Driving into work this morning I was listening to Marc Maron’s WTF podcast and he had Barry Crimmins (Skaneateles native) and Bobcat Goldthwait on to discuss Goldthwait’s new documentary about Crimmins, “Call Me Lucky.” The film covers Crimmins’ experience as a comedian and political satirist but most importantly, his status as a survivor of childhood rape and now an advocate for victims of child sexual abuse and rape. Discussing what happens when he talks about it, Crimmins emphasized his use of the word “disclose” rather than “admit” when telling people he’s been raped. As he explains, an admission is often associated with talking about something you had control over and therefore, some culpability in. It’s a confirmation of guilt, in some ways. Victims of rape should never be seen as culpable for what has happened to them and when we talk about people “admitting” they were raped we are- whether we are conscious of it or not- feeding into the notion that they were somehow asking for it, or, at the very least we’re lending some credibility to the idea that they are somewhat responsible for what has happened to them. You’ll recognize this kind of victim blaming when you see people talking about what clothes someone was wearing or in phrases like “leading them on.”
The use of admission as a way to describe sharing something deeply personal about yourself is also used when people talk about mental health. I’ve used the phrase before myself, I’m sure, and I’ve heard people use it- again, very well meaning people.
Read these sentences:
“I’m really glad you’ve admitted that you’re depressed.”
“It must be really difficult to admit that you thought about suicide.”
See, don’t those both come off as pretty innocuous and sympathetic sounding? But when you think about it, what exactly am I admitting to? What culpability do I have for the depression? Suicidal thoughts and ideation are a symptom of depression- just as a crushing pressure on the chest is a symptom of a heart attack- but we would never say “It must be really difficult to admit that you had chest pains.”
OK- maybe that example is a little too broad. It can be uncomfortable to talk about suicide ideation in a way that talking about a heart attack isn’t. But then why is that? I would say that discomfort comes from a lack of understanding. One of the reasons we don’t understand it is because suicide and mental health are tangled up in stigma and a sense of shame. I think most people are familiar with the teaching by some Catholic and other Christian denominations that people who commit suicide have sinned and can’t get into heaven. And so this becomes part of the context of stigma and shame- if you thought about suicide you thought about something so bad you can’t get into heaven, so clearly you’re guilty of something. This is only one example of how depression in general and suicide in particular get tagged with a stigma or sense of shame, but I think even well-intentioned people are predisposed to talk about it within this context.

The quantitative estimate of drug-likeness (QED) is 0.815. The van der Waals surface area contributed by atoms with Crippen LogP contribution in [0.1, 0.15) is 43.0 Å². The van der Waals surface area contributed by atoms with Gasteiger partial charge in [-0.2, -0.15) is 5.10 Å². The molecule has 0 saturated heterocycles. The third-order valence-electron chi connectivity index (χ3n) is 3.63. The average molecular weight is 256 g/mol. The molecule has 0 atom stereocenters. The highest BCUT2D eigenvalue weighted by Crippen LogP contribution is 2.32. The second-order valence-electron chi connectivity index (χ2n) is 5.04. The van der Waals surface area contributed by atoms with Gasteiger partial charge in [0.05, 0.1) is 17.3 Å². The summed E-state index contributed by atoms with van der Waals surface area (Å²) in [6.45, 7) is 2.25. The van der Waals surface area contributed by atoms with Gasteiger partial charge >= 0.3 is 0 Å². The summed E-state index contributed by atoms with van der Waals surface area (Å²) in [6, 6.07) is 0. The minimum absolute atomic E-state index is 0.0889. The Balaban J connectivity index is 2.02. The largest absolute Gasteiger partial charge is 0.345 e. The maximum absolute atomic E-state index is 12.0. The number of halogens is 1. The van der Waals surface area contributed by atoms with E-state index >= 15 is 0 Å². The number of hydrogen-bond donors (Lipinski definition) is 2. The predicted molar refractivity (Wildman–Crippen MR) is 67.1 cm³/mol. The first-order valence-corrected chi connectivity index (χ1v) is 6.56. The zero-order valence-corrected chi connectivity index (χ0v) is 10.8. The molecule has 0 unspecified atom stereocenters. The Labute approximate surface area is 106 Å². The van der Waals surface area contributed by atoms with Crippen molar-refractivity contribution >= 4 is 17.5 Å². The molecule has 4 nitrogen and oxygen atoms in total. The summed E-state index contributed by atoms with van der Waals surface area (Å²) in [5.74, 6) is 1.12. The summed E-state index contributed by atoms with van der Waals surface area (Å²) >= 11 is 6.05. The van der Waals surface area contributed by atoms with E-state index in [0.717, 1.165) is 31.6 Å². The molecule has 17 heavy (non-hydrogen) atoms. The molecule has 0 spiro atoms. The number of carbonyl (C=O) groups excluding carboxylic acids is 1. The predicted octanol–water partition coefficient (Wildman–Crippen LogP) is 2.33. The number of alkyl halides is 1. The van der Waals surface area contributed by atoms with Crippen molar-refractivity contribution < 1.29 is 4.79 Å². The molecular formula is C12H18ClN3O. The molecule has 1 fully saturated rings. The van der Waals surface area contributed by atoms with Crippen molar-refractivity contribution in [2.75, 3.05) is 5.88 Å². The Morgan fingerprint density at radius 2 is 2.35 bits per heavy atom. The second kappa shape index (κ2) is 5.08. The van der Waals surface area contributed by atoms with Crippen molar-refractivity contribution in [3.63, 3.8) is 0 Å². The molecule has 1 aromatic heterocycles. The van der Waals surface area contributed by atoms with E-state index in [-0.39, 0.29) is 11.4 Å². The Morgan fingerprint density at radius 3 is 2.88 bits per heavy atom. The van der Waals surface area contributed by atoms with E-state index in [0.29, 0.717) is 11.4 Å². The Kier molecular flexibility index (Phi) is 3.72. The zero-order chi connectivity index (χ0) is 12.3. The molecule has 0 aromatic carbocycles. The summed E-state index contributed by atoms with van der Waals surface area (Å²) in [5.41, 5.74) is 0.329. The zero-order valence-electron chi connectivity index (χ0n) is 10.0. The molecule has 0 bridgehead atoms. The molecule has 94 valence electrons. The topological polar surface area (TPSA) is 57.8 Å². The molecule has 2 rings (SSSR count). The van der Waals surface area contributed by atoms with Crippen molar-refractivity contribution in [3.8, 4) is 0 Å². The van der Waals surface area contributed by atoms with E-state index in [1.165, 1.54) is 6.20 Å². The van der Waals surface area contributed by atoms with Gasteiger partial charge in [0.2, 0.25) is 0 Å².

Returning to the idea that the use of “admit” or “admission” are misplaced when we discuss mental health I want to say that I don’t think most people are conscious of using them in any negative context, but because they can reinforce stigmas and stereotypes, maybe it’s time to become a little more careful. Whether you’re talking to someone who has been a victim of rape, whether you’re talking with a suicide survivor or what have you, these are subjects which call for a heightened awareness and sensitivity. If someone is sharing a deeply personal trauma or health condition with you, understand that they’re likely doing so because they trust and respect you. Be supportive of their disclosure and help them however you can.
Even when someone is open about their experience, as I try to be here on the blog or as Barry Crimmins is through the documentary and his advocacy work, understand that part of being open is a way to control the uncontrollable. By disclosing what happened to him Crimmins is helping others reach some sense of recovery or healing. I can’t snap my fingers and not be depressed. But I can talk and write about my depression and by doing so come to understand it better, learn different ways to manage it and hopefully share some of what I’ve learned with others.
I’m happy to disclose and I’m glad to share… But I’m not admitting to anything.